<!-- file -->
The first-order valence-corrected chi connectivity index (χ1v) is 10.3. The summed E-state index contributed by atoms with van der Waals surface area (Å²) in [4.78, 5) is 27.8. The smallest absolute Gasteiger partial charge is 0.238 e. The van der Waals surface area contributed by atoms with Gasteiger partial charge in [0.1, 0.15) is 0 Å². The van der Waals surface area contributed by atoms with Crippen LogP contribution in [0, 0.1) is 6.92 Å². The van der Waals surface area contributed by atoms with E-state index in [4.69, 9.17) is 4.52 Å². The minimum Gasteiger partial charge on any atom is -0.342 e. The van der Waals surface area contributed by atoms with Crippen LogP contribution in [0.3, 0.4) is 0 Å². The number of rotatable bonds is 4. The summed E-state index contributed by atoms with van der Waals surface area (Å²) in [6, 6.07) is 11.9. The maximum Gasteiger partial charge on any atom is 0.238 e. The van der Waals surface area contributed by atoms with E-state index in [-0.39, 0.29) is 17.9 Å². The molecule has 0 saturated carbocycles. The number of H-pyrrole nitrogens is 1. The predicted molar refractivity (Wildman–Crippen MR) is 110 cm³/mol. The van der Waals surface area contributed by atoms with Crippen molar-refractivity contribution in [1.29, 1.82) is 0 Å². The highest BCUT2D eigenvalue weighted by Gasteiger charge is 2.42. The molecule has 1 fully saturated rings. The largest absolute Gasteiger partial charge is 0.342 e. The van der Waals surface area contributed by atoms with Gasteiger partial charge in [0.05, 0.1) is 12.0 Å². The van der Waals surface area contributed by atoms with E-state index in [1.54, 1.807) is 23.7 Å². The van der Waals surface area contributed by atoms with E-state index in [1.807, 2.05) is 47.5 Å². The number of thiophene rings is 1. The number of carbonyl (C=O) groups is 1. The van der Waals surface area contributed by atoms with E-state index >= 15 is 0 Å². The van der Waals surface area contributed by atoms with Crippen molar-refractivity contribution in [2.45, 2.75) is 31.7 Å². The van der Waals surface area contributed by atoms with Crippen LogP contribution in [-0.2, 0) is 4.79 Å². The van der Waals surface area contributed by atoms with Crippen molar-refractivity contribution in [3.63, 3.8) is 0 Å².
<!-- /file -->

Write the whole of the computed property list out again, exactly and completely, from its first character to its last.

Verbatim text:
The first-order valence-corrected chi connectivity index (χ1v) is 10.3. The summed E-state index contributed by atoms with van der Waals surface area (Å²) in [4.78, 5) is 27.8. The smallest absolute Gasteiger partial charge is 0.238 e. The van der Waals surface area contributed by atoms with Gasteiger partial charge in [0.1, 0.15) is 0 Å². The van der Waals surface area contributed by atoms with Crippen LogP contribution in [0, 0.1) is 6.92 Å². The van der Waals surface area contributed by atoms with E-state index in [4.69, 9.17) is 4.52 Å². The minimum Gasteiger partial charge on any atom is -0.342 e. The van der Waals surface area contributed by atoms with Crippen LogP contribution in [0.3, 0.4) is 0 Å². The number of rotatable bonds is 4. The summed E-state index contributed by atoms with van der Waals surface area (Å²) in [6, 6.07) is 11.9. The maximum Gasteiger partial charge on any atom is 0.238 e. The van der Waals surface area contributed by atoms with E-state index in [-0.39, 0.29) is 17.9 Å². The molecule has 0 saturated carbocycles. The number of H-pyrrole nitrogens is 1. The predicted molar refractivity (Wildman–Crippen MR) is 110 cm³/mol. The van der Waals surface area contributed by atoms with Crippen molar-refractivity contribution in [1.29, 1.82) is 0 Å². The highest BCUT2D eigenvalue weighted by Gasteiger charge is 2.42. The molecule has 1 fully saturated rings. The largest absolute Gasteiger partial charge is 0.342 e. The van der Waals surface area contributed by atoms with Gasteiger partial charge in [0.05, 0.1) is 12.0 Å². The van der Waals surface area contributed by atoms with E-state index in [1.54, 1.807) is 23.7 Å². The van der Waals surface area contributed by atoms with E-state index in [1.807, 2.05) is 47.5 Å². The number of thiophene rings is 1. The number of carbonyl (C=O) groups is 1. The van der Waals surface area contributed by atoms with E-state index >= 15 is 0 Å². The van der Waals surface area contributed by atoms with Crippen molar-refractivity contribution in [2.45, 2.75) is 31.7 Å². The van der Waals surface area contributed by atoms with Crippen LogP contribution in [-0.2, 0) is 4.79 Å². The van der Waals surface area contributed by atoms with Crippen molar-refractivity contribution in [3.63, 3.8) is 0 Å².